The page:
My love affair with the book smell, the feel of paper? So over. But I still dream of working in a book store.

So this anti-ebook/anti-reasonably-priced-ebook thing publishers seem to have going on? Freaks me out. And the only thing I have to say about this pricing brouhaha between Amazon and Macmillan is that I’ll be very sad if publishers insist upon charging more then ten dollars for an ebook. Someday, if I win the lottery, I will spend thousands and buy every book on the planet and from every single author on the planet. I’ll have a huge, wonderful, beautiful library with a state-of-the-art air system so I can breathe and read and spend all day in there.

In the meantime, I can only read on my Kindle or at Borders, and price matters to my pocketbook.

I think price matters to readers, too. If my last royalty statements are any indication, my lowest-priced stories are selling the most. Which is BIZARRE, if you take into account hook, story, subject matter, quality, quality, and quality, but… it seems price point is what sells. I mean honestly, my lowest-priced ebook is just STUPID. It’s plain. Cliché. A story told a million times. (At least as I recall it: it was written in one month, six or seven or eight years ago.) It probably ranks as my second worst story.

As an author, all my Amazon royalties should double next year, which rocks, so I’m thrilled with Amazon’s new deal with at least one of my pubs. (Haven’t asked the other if she qualifies.) One is willing to conduct a lower-price experiment, and I’m going to see if the other one is up for it, since she has my best book. I’m thinking I should actually promote it. What an idea!

It’s been doing well on the piracy sites, which sorta makes me proud, in a backwards sort of way. As long as they don’t get too far up in the Google rankings, I don’t worry too much. (At the moment, they are too far.) I’ll do what it takes to push them down so that honest people don’t “buy” them for free when they don’t know any better, but I don’t believe those that seek out the pirated book would actually PAY for my book if it were unavailable on piracy sites, so I don’t get my panties in a knot.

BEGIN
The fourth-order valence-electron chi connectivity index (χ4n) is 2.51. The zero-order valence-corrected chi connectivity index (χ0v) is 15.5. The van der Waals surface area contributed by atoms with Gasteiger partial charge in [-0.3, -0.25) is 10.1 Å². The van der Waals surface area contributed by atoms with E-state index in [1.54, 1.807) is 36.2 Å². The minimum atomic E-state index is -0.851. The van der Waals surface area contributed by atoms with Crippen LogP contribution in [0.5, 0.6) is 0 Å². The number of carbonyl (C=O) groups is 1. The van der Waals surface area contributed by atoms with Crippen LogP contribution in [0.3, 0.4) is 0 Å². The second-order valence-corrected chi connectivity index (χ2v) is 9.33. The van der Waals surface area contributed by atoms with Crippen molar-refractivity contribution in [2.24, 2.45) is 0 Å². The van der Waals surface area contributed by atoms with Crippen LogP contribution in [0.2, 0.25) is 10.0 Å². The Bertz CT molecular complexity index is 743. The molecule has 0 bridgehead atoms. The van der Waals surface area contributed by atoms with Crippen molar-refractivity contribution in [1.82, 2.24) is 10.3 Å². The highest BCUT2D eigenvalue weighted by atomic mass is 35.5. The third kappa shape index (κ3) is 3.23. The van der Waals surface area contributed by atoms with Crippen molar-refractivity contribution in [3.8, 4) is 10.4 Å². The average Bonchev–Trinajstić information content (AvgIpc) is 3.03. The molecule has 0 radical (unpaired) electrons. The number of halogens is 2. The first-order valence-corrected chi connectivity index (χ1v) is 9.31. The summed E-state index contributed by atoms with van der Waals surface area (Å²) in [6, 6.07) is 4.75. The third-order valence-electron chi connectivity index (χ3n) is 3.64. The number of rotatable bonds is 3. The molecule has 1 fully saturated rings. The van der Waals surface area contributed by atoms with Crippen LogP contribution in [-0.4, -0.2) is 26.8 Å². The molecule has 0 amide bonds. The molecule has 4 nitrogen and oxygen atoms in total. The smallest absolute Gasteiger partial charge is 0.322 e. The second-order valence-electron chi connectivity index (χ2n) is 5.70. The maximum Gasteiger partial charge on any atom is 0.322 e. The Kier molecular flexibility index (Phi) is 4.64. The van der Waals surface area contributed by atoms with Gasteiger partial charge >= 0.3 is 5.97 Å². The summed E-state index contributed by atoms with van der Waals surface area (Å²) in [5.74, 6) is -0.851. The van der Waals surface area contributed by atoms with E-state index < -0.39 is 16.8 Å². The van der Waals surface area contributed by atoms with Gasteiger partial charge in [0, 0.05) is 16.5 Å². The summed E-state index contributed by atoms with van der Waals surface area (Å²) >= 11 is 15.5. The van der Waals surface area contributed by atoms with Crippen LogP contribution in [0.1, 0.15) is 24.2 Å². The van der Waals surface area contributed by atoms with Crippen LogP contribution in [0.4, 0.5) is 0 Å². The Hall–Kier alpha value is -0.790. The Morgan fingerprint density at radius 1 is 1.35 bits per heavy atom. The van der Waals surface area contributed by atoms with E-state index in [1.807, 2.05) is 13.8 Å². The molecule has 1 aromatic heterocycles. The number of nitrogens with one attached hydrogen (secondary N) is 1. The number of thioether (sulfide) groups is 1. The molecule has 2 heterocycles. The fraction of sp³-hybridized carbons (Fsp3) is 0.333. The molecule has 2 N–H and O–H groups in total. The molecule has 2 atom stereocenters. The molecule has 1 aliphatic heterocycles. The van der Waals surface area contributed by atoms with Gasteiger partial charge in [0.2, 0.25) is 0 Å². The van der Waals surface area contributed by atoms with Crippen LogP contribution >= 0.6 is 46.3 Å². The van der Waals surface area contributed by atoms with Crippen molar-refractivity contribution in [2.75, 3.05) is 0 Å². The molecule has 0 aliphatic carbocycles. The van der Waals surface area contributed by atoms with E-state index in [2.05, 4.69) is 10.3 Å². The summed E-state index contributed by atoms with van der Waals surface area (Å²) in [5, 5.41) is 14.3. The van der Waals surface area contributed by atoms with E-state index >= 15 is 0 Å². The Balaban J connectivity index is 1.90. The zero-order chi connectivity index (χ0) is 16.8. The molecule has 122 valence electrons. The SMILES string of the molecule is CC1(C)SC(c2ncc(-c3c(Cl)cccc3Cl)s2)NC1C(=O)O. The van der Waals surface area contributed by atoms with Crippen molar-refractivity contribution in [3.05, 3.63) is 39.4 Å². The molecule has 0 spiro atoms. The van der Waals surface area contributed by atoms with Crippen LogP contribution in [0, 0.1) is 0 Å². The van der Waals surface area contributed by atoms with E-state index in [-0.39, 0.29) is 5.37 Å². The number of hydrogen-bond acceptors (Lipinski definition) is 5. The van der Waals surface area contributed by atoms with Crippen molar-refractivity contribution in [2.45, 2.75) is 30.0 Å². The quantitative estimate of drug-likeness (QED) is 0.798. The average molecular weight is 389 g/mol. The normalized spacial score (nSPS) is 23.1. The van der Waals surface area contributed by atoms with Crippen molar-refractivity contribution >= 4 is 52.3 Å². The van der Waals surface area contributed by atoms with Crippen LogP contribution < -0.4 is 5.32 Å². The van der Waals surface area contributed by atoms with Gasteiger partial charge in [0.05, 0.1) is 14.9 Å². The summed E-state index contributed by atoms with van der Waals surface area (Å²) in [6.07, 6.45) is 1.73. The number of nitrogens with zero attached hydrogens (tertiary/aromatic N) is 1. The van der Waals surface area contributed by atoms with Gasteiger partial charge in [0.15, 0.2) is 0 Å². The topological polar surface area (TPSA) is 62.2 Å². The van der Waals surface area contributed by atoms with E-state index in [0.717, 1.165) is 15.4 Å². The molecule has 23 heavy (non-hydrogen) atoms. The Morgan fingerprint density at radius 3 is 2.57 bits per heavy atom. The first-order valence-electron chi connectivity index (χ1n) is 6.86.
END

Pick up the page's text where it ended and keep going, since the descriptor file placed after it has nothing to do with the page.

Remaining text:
I do need to do more to get pseudonym higher in the Google rankings; that will also push down the pirates and torrents.

Have I rambled enough? What have you read lately? How are things for you? What do you do on a “play day?” What are you allergic to? :-)

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Written by Natasha Fondren in: Musings,Writing Biz | Tags: , ,
Nov
18
2009
32

What do you promise…

…when you’re bargaining for your life? We’ve all been there, right? Some life-threatening medical attack, an accident, a huge scare, or—god forbid—a medical disaster in your immediate family? Maybe intense pain?

Whatever the cause, out come the plea bargains with the Universe, God, or whoever you worship.

Last night, I had a killer asthma attack. Nothing much new, and it’s not a big deal except when you’re in the middle of it. Drowning is sure not the way I want to go, that’s for sure. There were a few moments when no air would go in or out, and I mentally told the universe, “I promise I will be a better writer tomorrow.”

And then, when I managed to cough up some of the mucus, I wondered what my friends would promise.

But first, there are two great things happening today. First, Susan Helene Gottfried has started a Women on Wednesday Meme in order to celebrate women authors. (I’ll be joining in after November is over!) Second, for the first time, a charity for sexual abuse survivors has made the finals of L’Oreal’s Women of Worth contest. Please consider giving Shannon Lambert your vote: the prize is $25,000 to the winner’s most charitable cause, and sexual violence is too common and too prevalent to be swept under the carpet as often as it is.

So what are your plea bargains, your promises under duress? What would your characters’ promises be?

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Written by Natasha Fondren in: Beautiful People,Musings | Tags: , ,